Monsieur Salut writes: the other day, Wrinkly Pete – Peter Lynn – wrote, in a message our wretched technical issues prevent from being published as a comment, that Pete Sixsmith‘s outstanding appreciation of Martin Harvey reminded him ‘how I will miss this website and articles like this’.
It is typical of Sixer’s commitment to Salut! Sunderland throughout its 13 years of life that even as he breathed a sigh of relief that we should now be winding down, he was devising one last series: the 13 managers who have accompanied this site on its sometimes bumpy ride. It’s been bumpy for them, too, as Steve Bruce would attest.
Bruce was hugely divisive figure. The highly successful author Terry Deary (Horrible Histories, anyone?) told us: ‘I gave up my season ticket when Steve Bruce was appointed manager. I will renew it as soon as he leaves’. I would sometimes point out that he was the only manager since Peter Reid – and remains the only manager – to deliver a top 10 Premier League finish. But he had faults and forfeited a lot of respect with post-dismissal remarks about our club and its fans.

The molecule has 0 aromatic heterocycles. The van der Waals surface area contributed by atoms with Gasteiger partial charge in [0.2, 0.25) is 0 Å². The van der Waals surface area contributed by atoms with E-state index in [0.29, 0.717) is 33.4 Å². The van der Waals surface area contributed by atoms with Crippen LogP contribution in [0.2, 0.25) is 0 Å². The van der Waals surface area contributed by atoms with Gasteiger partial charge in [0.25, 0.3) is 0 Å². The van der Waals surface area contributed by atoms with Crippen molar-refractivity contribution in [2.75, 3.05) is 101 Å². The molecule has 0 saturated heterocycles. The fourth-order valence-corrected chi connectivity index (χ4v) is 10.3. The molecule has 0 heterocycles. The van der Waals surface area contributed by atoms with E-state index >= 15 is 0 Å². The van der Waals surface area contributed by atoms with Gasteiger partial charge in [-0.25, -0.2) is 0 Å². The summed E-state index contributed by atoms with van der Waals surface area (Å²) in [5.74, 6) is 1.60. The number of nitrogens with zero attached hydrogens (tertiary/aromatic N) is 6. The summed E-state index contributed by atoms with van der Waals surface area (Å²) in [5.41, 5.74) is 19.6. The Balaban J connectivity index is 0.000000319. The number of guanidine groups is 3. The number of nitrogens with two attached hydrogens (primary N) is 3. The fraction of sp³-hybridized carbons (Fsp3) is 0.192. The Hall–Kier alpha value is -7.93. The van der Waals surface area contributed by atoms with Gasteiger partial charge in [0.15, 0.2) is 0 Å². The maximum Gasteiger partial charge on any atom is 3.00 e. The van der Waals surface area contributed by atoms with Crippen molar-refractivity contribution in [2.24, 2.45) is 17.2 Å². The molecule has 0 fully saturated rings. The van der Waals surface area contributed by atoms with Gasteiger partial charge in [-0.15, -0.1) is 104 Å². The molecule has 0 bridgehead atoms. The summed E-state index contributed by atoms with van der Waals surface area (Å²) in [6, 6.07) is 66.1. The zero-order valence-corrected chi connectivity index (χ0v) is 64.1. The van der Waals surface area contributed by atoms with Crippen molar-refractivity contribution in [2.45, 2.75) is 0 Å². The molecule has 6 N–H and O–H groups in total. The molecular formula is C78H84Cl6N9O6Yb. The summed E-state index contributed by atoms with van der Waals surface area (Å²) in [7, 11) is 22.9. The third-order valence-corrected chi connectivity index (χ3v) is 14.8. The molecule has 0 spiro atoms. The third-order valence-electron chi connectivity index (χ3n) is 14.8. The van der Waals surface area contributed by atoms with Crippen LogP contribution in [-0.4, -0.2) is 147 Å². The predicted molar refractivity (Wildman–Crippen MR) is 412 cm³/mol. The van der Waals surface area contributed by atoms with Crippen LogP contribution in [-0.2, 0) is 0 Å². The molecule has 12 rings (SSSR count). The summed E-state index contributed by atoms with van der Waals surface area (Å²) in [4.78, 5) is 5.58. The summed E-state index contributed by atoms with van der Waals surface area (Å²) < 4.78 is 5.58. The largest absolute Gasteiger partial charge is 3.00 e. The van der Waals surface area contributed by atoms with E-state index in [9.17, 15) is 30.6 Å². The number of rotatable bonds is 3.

Here is how Pete remembers him …
Tom Jolliffe* cannot see beyond an away win at the Stadium of Light tomorrow. At least he applies a neat sense of humour, and traces of sympathy, to his asnwers about our plight and his club Aston Villa’s buoyant current state and longer-term prospects (which should not, in his view, include much room for Lewis Grabban beyond the Championship). And however controversial this will be, Monsieur Salut thinks he’s closer to being right than wrong in his assessment of Steve Bruce …
For his second contribution to the pages of Salut! Sunderland, Martin Crow compares and contrasts – favourably – the Chris Coleman way with words, when talking publicly about Sunderland AFC, with the mix of gibberish, gallows humour, boorishness, beyond-the-pale philosophy and heavy gloom that has gone before …